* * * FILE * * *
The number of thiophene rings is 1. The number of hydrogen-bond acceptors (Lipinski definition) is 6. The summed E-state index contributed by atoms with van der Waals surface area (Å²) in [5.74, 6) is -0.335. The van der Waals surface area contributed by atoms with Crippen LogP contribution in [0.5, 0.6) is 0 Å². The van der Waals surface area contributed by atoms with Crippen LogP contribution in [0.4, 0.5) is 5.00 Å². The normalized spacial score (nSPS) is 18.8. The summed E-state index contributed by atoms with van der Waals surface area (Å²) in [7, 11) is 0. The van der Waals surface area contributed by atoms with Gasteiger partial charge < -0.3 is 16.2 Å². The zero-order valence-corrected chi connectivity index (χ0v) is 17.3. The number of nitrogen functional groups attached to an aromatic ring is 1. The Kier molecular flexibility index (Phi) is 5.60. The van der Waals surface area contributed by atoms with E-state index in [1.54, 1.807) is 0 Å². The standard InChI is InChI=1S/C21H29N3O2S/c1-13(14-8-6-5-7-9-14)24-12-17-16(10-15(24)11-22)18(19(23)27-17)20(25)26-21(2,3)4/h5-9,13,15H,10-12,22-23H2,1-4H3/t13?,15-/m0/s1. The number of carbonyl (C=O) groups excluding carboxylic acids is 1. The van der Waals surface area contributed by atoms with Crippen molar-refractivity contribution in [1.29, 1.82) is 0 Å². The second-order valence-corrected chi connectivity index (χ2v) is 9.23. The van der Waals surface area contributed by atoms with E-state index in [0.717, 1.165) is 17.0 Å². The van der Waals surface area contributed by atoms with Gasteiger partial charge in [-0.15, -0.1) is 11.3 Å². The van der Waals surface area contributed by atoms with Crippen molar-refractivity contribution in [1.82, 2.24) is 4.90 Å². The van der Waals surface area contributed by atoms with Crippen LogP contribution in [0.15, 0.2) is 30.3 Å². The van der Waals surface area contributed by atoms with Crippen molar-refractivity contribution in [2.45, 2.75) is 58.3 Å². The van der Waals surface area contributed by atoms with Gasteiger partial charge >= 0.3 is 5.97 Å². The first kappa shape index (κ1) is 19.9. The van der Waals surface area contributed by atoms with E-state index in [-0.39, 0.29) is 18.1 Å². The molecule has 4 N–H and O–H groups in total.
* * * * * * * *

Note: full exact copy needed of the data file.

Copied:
The number of thiophene rings is 1. The number of hydrogen-bond acceptors (Lipinski definition) is 6. The summed E-state index contributed by atoms with van der Waals surface area (Å²) in [5.74, 6) is -0.335. The van der Waals surface area contributed by atoms with Crippen LogP contribution in [0.5, 0.6) is 0 Å². The van der Waals surface area contributed by atoms with Crippen LogP contribution in [0.4, 0.5) is 5.00 Å². The normalized spacial score (nSPS) is 18.8. The summed E-state index contributed by atoms with van der Waals surface area (Å²) in [7, 11) is 0. The van der Waals surface area contributed by atoms with Gasteiger partial charge < -0.3 is 16.2 Å². The zero-order valence-corrected chi connectivity index (χ0v) is 17.3. The number of nitrogen functional groups attached to an aromatic ring is 1. The Kier molecular flexibility index (Phi) is 5.60. The van der Waals surface area contributed by atoms with E-state index in [1.54, 1.807) is 0 Å². The standard InChI is InChI=1S/C21H29N3O2S/c1-13(14-8-6-5-7-9-14)24-12-17-16(10-15(24)11-22)18(19(23)27-17)20(25)26-21(2,3)4/h5-9,13,15H,10-12,22-23H2,1-4H3/t13?,15-/m0/s1. The number of carbonyl (C=O) groups excluding carboxylic acids is 1. The van der Waals surface area contributed by atoms with Crippen molar-refractivity contribution in [1.29, 1.82) is 0 Å². The second-order valence-corrected chi connectivity index (χ2v) is 9.23. The van der Waals surface area contributed by atoms with E-state index in [0.717, 1.165) is 17.0 Å². The van der Waals surface area contributed by atoms with Gasteiger partial charge in [-0.15, -0.1) is 11.3 Å². The van der Waals surface area contributed by atoms with Crippen molar-refractivity contribution in [1.82, 2.24) is 4.90 Å². The van der Waals surface area contributed by atoms with Crippen LogP contribution in [0.15, 0.2) is 30.3 Å². The van der Waals surface area contributed by atoms with Crippen molar-refractivity contribution in [2.45, 2.75) is 58.3 Å². The van der Waals surface area contributed by atoms with Gasteiger partial charge >= 0.3 is 5.97 Å². The first kappa shape index (κ1) is 19.9. The van der Waals surface area contributed by atoms with E-state index in [-0.39, 0.29) is 18.1 Å². The molecule has 4 N–H and O–H groups in total.